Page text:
Monday 27 July 2015

Facebook - a tool for wasting time or a tool for change?

 Sometimes I marvel at the way life works. 

'Volunteers heading to the cove'
Photo by Jaume Llinas
If you've been reading my blog lately you'll know that I've been getting upset about the amount of plastic in the sea. It's not just the disposal of the rubbish but the quantity of it generated. There are so many single-use items that will take thousands of years to decompose, if they decompose at all. Things that aren't essential to our survival but are ruining the chances of survival of so many other species.
The thing is, I know I'm at risk of becoming one of those boring, preachy types and I'd really rather DO something rather than moan about it.

But how to get started?

In a shop in Palma a few weeks ago, the owner of the shop asked me if I wanted a bag for my purchases.

"Only if it's paper," I said. "I'm trying to give plastic bags up!"

The shop keeper said she didn't like plastic bags either, and we got chatting about the state of the sea. I asked her if she knew anyone who organised beach clear ups and after a moment's thought, she gave me an unusual name that I promptly forgot.

A few weeks later it came to me, Biel Barcelò! I looked him up on Facebook and found a page dedicated to clear ups. It wasn't long before he posted a news report that a huge amount of rubbish had been swept up at one particular cove called Cala Vella. He set up an event inviting people to go out on a Sunday and help clear up.

'Sunday in Mallorca -
very different from our London life!'
Photo by Jaume Llinas
If you say to the universe, I WANT TO DO SOMETHING ABOUT THIS ISSUE! and then the universe replies, OKAY, DO THIS! you can't go, well actually I'm busy this Sunday, maybe next time...

My husband and I headed across the island and joined a small group of volunteers, plus a news crew who filmed the operation. It was a stunning day - every day is a stunning day in Mallorca - and looking out from the top of the cliffs, the turquoise sea made us doubtful there really was as much rubbish as had been reported.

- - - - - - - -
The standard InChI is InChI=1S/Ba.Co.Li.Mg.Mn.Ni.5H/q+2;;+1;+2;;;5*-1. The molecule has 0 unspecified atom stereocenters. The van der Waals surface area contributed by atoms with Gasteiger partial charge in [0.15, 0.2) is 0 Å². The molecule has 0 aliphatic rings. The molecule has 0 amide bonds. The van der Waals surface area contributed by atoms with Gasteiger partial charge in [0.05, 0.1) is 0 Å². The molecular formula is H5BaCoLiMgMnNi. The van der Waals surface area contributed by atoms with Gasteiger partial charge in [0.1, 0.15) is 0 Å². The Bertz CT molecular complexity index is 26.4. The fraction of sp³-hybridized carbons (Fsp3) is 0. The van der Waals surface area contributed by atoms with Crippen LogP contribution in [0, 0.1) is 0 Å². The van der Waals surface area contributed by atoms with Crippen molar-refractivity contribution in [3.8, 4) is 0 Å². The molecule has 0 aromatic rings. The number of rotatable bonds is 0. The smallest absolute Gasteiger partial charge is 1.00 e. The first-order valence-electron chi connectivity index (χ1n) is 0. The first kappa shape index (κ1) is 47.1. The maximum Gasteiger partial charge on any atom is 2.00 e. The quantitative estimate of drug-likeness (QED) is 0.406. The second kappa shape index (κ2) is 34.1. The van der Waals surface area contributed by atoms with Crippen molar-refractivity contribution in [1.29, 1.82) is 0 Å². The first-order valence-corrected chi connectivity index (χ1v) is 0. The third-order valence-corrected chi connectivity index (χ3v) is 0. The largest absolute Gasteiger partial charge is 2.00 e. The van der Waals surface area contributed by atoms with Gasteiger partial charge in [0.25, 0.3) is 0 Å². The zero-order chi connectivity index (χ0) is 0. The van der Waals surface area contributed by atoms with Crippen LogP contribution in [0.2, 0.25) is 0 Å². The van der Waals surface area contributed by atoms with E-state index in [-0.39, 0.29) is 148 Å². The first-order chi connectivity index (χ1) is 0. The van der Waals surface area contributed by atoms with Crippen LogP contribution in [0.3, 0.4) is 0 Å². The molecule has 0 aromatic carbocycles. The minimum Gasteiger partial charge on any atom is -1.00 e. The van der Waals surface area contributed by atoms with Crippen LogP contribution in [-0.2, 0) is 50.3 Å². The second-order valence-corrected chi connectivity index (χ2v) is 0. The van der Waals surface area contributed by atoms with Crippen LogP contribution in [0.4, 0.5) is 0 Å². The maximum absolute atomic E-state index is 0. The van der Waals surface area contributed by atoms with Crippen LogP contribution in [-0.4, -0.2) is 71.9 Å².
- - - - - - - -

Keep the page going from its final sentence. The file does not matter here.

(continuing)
Half an hour later, we saw it for ourselves. Mounds of plastic. On the sand, between the rocks, in the bushes... it was everywhere.

We got to work gathering it up as best we could. Sixteen big bin liners were filled. If only we'd had sieves as so much of the plastic has been reduced to tiny pieces. However it's the tiny bits that gets washed back out to sea and ingested by fish and turtles, which then die an agonising death.

It was hot and sticky, but it was profoundly satisfying working alongside a group of strangers all wanting to do something for the good of the earth. Focused on the practical work meant I stopped feeling so annoyed and just got on with the job.

'16 Bin Liners filled - much of it from North Africa'
Photo by Jaume Llinas
Only later did  I reflect on the wonderful coincidence of walking into that shop. To talking to that lady - to her knowing of this man - and to being able to get involved doing something practical about an issue I feel more strongly about each day.

Facebook can be a massive procrastination tool or it can be a tool to make things happen!

What is it that annoys you? Perhaps there's something you can do about it... maybe the next step is just a click away!

Check out the Two Hands Project for an international Facebook page on beach clear up or leave a comment with other pages you've found useful. I've also just heard that World Champion Surfer, Kelly Slater, has just launched OUTERKNOWN, a clothing brand which makes its garments out of ocean waste!


Maxi said...

People do bitch about social media and I can understand some of it when it's filled with yet another airhead posting selfies of them pouting or posing. But it does have its benefits, such as in circumstances like these. Being able to spread the word about issues farther than would be possible ordinarily.
Sounds like you had a very productive day. I hate over packaged items and too am annoyed at how it's just thrown into the sea. Awareness needs to be taught as some of it is cultural. But some of it is just selfish and ignorant people being lazy.
Well done on a good job!

Emily Benet said...

Thanks for reading Maxi! I know what you mean - so many people can't be bothered or don't think it's their responsibility. There are lines of recycling bins over here, and then you'll see in the main bin a big bursting bag full of stuff that could have all been recycled. It's rubbish, literally!

Endless pouting selfies are so boring and don't get me started on selfie sticks!! I confess to wasting far too much time on Facebook though! Since moving countries it's been really useful to connect with friends!